A bipartisan group of senators want more information from Silvergate Bank, a bank that caters to crypto and fintech clients, about the bank's current financial wellbeing, while also taking the company to task for its management of FTX and Alameda funds.
"Your bank’s involvement in the transfer of FTX customer funds to Alameda reveals what appears to be an egregious failure of your bank’s responsibility to monitor for and report suspicious financial activity carried out by its clients," wrote Sens. Elizabeth Warren, D-Mass., John Kennedy, R-La., and Roger Marshall, R-Kan., in a letter to Alan Lane, Silvergate's CEO. The group of senators cite, "reports suggesting that Silvergate facilitated the transfer of FTX customer funds to Alameda."
Warren and Kennedy both sit on the Senate Banking Committee, while Marshall is a member of the Senate Agriculture Committee, which is debating legislation to reform regulations on some digital assets and crypto exchanges due to that committee's oversight of the Commodity Futures Trading Commission.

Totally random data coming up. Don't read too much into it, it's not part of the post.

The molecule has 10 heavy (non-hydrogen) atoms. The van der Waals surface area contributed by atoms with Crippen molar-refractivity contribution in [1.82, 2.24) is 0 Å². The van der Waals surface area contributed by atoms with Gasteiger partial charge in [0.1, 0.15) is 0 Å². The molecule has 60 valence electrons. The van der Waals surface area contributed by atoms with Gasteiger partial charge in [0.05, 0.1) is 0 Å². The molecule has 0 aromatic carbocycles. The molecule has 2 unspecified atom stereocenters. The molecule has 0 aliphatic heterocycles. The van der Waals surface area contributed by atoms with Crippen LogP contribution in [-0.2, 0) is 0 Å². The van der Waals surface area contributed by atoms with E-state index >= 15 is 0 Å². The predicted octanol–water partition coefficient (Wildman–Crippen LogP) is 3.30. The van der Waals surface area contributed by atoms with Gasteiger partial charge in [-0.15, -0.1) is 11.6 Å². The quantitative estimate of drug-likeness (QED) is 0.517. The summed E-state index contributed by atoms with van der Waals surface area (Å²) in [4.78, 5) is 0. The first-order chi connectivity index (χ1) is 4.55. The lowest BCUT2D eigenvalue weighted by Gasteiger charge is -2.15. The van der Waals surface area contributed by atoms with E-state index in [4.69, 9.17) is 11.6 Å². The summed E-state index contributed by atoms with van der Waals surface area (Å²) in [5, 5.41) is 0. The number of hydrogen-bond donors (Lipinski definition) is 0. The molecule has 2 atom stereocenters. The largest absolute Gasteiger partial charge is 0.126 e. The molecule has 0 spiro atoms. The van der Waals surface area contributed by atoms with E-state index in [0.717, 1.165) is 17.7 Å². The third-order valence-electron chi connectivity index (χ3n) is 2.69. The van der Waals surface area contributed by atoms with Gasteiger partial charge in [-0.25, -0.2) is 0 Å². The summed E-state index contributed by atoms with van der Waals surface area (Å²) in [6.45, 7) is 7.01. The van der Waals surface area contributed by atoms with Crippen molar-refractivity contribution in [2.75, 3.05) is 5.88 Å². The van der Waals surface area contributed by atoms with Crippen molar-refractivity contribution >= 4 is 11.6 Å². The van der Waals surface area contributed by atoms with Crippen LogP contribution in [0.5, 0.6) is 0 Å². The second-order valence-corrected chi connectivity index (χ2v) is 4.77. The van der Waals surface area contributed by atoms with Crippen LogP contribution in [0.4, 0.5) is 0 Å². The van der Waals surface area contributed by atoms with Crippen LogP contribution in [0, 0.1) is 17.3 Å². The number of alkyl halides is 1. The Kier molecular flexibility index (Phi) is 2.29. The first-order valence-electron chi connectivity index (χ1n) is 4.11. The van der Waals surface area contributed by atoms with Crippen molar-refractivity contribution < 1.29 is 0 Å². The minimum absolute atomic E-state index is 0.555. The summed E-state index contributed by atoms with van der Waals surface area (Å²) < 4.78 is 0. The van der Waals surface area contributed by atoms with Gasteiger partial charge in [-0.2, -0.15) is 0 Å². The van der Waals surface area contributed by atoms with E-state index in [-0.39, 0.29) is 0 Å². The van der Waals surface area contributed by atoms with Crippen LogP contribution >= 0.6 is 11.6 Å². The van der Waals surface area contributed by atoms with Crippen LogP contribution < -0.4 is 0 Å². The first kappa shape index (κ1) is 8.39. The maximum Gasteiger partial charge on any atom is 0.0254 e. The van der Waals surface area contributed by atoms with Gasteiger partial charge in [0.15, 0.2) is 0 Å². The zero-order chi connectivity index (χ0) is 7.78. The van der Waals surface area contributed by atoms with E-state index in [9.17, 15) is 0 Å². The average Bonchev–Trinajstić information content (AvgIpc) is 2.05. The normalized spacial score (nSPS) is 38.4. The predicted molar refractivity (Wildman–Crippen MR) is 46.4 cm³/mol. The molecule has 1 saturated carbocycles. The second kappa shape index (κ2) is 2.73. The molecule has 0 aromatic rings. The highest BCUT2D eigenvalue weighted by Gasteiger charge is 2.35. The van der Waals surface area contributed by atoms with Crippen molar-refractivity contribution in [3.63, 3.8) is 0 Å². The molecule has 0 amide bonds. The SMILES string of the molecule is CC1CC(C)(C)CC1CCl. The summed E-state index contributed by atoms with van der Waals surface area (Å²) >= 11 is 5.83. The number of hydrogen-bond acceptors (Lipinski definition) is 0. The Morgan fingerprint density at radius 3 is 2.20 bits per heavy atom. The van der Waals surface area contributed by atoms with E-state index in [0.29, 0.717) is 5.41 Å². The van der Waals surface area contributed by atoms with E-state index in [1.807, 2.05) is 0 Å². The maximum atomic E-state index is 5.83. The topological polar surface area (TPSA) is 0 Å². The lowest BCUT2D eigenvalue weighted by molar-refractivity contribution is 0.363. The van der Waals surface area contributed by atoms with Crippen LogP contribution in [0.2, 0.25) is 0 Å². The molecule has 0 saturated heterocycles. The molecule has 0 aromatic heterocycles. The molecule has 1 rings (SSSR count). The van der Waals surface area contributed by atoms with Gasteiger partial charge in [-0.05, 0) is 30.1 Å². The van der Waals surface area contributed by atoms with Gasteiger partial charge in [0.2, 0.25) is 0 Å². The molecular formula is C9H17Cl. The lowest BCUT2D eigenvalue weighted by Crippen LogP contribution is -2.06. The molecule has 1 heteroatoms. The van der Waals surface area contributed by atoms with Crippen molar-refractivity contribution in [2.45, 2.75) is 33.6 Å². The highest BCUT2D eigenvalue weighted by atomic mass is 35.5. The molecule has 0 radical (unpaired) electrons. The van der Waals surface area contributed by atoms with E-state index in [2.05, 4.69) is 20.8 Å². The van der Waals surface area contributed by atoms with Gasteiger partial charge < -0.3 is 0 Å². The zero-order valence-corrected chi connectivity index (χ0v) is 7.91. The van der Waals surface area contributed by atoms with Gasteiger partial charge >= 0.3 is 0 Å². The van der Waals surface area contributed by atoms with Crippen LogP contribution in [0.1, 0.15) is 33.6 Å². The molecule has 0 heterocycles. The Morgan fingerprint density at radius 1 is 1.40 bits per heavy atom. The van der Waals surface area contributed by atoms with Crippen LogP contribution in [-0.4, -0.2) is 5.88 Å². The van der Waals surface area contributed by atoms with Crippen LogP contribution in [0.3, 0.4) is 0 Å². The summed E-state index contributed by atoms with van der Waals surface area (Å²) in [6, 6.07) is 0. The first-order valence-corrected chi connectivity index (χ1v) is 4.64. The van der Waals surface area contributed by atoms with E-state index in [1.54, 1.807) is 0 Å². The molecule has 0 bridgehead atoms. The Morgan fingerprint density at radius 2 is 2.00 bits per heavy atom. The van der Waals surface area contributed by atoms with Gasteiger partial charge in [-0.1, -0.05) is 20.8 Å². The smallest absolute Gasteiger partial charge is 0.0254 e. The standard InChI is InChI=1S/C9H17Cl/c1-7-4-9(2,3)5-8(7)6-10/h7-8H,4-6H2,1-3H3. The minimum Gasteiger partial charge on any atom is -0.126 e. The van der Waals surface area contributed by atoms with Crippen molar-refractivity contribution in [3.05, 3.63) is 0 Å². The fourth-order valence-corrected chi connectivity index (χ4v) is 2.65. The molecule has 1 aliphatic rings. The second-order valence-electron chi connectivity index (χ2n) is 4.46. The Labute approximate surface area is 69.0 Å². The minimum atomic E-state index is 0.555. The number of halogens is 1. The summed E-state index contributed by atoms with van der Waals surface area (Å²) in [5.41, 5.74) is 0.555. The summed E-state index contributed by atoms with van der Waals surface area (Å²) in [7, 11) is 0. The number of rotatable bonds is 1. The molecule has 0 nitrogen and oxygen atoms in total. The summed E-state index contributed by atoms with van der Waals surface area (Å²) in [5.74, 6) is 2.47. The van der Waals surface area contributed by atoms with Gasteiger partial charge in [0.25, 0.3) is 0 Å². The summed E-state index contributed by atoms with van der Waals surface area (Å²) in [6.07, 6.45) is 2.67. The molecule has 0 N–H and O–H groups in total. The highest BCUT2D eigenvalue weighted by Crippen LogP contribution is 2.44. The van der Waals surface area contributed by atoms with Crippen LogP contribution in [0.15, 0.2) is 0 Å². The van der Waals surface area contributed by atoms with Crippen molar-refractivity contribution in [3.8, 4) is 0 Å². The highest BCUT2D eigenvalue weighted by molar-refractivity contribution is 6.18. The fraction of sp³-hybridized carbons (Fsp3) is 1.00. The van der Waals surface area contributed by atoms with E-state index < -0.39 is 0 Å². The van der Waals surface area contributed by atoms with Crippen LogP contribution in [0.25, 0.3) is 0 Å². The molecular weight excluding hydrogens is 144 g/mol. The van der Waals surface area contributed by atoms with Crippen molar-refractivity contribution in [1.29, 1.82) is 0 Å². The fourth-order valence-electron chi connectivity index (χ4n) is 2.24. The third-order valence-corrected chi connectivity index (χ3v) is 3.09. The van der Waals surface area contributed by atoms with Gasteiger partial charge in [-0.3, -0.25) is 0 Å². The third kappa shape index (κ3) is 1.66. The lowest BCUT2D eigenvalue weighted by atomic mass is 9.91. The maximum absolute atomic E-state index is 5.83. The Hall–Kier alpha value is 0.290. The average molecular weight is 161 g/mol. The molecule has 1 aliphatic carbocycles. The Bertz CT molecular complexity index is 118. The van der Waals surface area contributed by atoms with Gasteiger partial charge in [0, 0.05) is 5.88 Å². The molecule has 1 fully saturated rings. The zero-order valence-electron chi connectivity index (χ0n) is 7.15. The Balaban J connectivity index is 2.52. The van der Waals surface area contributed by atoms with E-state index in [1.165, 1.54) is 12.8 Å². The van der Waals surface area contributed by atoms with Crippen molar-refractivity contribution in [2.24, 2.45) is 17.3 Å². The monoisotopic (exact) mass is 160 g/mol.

"Were you aware that FTX was directing its customers to wire money to Alameda’s account with your bank?", the senators write to Lane. The senators also want to know whether Silvergate flagged such transactions to the Financial Crimes Enforcement Network, and why former Chief Risk Officer Tyler Pearson left the bank.
Lane sought to reassure investors and customers of the bank's financial health and compliance with federal laws in a public letter yesterday, saying he sought to combat, “misinformation … spread by short sellers and other opportunists” following the FTX collapse. The bank's stock lost approximately half of its value in the month since the failure of its highest-profile client.
Last week, Warren spoke of the dangers of crypto firms getting entangled with the banking system. Since its founding, Silvergate Bank has been one of the critical U.S.-based junctions for crypto firms looking to get access to fiat bank accounts.
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